Monday, August 6, 2012

Comic Books You Should Be Reading: Hawkeye (?!)

I’ll admit, I never expected to be recommending a series called Hawkeye in this feature, let alone recommending it after only one issue. But there it is. Marvel Comics’ new series featuring the breakout Avengers hero is a little gem with a lot of very sharp edges.

I’ve never liked Hawkeye. He’s always been the team loudmouth, way too full of himself, and too often played off Captain America just so there was someone to play off Cap. But I picked up Hawkeye #1, partly because I liked the portrayal of Hawkeye in the recent Avengers movie and partly because Derrick Fleece told me to.

Thank you, Derrick.

Here’s a quick recap for the civilians: Hawkeye is generally considered a B-list superhero, a member of most versions of the Avengers over the years but rarely holding down his own title. He was raised by carnies and became a preternaturally good trick shot with a bow and arrow (among other things, but mostly with a bow and arrow). He ran around as a villain for a little while before changing his stripes and applying for Avengers membership. Since then, it’s basically been his job to put an arrow in the bad guy’s eye, call Captain America an idiot when it’s necessary, and in some cases be the only member of the team who uses contractions and/or slang in his dialogue. Oh, and he wears a purple costume, thus dooming him to the fate of almost all characters who wear secondary colors—B-list at best. 

Leap BEFORE you look!
The first issue of what looks to be a new ongoing series by Matt Fraction and David Aja begins with Hawkeye falling out of a building and firing an arrow upward, a lot like that much-ballyhooed shot that made it into the movie trailer. Looks familiar, right? Like you know where this story is going?

Except this time we see Hawkeye land … very hard … on his back … on top of a parked car. Six weeks in the hospital for our intrepid hero. That’s your first clue that this ain’t your granddaddy’s superhero story.  

Hawkeye's physical-therapy regimen.
 As Hawkeye (a.k.a. Clint Barton) points out, he’s the non-super guy on the team of superheroes. He’s out there as backup to Iron Man and Thor, and all he brings to table is, in his words, “a string and a stick from the Paleolithic era.” (He’s quite proud of looking up the word “Paleolithic,” naturally.) The series follows what Hawkeye gets up to when he isn’t being an Avenger, and that seems to be a lot more interesting than what he does when he is one.
Hawkeye's neighbors are so nice, they ignore the purple shirt.
Once he’s out of the hospital, Hawkeye runs afoul of his scummy landlord, who’s trying to evict all the tenants from the building so he can sell the place. Hawkeye seems to like his neighbors (they’re apparently the only people he knows socially who don’t run around in spandex, and most don’t appear to know he’s an Avenger), so he sticks his nose where it’s not wanted and the story goes from there. The rest of the plot involves a run-down casino, a duffel bag full of money, and an incident with a dog that will darn near break your heart.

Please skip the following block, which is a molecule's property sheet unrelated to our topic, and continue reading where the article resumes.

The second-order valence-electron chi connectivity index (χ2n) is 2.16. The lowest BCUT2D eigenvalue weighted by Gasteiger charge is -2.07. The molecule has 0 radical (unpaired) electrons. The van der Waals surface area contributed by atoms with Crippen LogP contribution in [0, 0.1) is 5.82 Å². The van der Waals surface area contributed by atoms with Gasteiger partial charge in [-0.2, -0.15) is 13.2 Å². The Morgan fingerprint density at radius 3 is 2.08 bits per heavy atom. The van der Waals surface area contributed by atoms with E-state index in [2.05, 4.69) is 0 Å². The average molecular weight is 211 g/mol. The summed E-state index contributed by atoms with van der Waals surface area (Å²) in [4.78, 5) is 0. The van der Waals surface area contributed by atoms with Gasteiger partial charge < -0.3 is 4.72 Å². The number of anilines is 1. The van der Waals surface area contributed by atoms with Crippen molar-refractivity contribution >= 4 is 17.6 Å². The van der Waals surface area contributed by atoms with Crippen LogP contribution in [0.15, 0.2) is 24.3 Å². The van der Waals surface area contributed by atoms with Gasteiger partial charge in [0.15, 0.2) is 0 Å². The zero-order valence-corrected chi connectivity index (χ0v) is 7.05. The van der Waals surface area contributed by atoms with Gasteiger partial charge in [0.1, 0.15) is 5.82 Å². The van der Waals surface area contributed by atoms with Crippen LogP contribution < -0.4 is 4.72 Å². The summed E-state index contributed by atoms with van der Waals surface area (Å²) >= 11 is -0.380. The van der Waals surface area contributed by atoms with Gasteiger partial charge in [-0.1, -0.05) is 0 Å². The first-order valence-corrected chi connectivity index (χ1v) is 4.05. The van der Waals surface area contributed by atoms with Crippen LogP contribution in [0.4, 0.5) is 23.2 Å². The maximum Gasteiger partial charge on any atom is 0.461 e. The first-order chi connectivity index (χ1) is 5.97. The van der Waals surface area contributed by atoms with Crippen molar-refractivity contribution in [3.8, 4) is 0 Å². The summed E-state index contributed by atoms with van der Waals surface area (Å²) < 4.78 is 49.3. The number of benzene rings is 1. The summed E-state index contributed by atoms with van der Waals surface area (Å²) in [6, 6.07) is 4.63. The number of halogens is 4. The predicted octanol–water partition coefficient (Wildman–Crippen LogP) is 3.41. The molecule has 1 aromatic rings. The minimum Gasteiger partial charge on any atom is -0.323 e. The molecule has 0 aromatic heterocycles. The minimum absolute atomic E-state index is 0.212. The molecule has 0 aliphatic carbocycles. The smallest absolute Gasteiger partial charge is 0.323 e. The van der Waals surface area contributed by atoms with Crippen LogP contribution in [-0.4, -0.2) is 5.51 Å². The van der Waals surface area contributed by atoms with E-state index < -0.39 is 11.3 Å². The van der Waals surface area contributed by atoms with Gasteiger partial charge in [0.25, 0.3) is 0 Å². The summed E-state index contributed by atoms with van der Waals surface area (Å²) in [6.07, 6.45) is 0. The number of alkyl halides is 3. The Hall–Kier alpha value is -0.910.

Aww, he made a friend. Sort of.
There’s plenty of action and crackling dialogue, but what’s more impressive is what you won’t see in this story. Hawkeye never dons his costume, and there’s not an arrow fired after that first page, but you don’t miss it at all. This is a story about the man under the spandex, and he turns out to be a genuinely interesting and sympathetic guy. He’ll kick his wheelchair into a busy street and break heads in the waiting room of a vet’s office, but he’ll also ask Ivan the landlord not to threaten people with murder in front of their kids, screw up breaking a beer bottle with a penny, and bribe a guard dog with a slice of pizza. He doesn’t have much of a social life outside of the Avengers and this little group of people on a rooftop, but you find yourself wishing you could be one of the people at that barbecue with him. He’s just a fun character to be around, and the comic is all about him, so you know you’re in good hands.

Spandex-free face-punching.
With visual and dialogue tributes to everything from jazz music to seventies action movies, Hawkeye is a fast and stylish thrill ride that never loses track of its heroic heart. Even if you’ve never touched a bow and arrow, even if you don’t care about whether Kang the Conqueror gets a shaft through the eye, you’ll finish this comic caring about Hawkeye, and what he does, and why he does it. And you won’t miss the costume at all. How’s that for a trick shot?

One note to the creative team, though—we’d better see more of that dog … 

"It's okay. I'm an Avenger." Well, that just makes it all better ...

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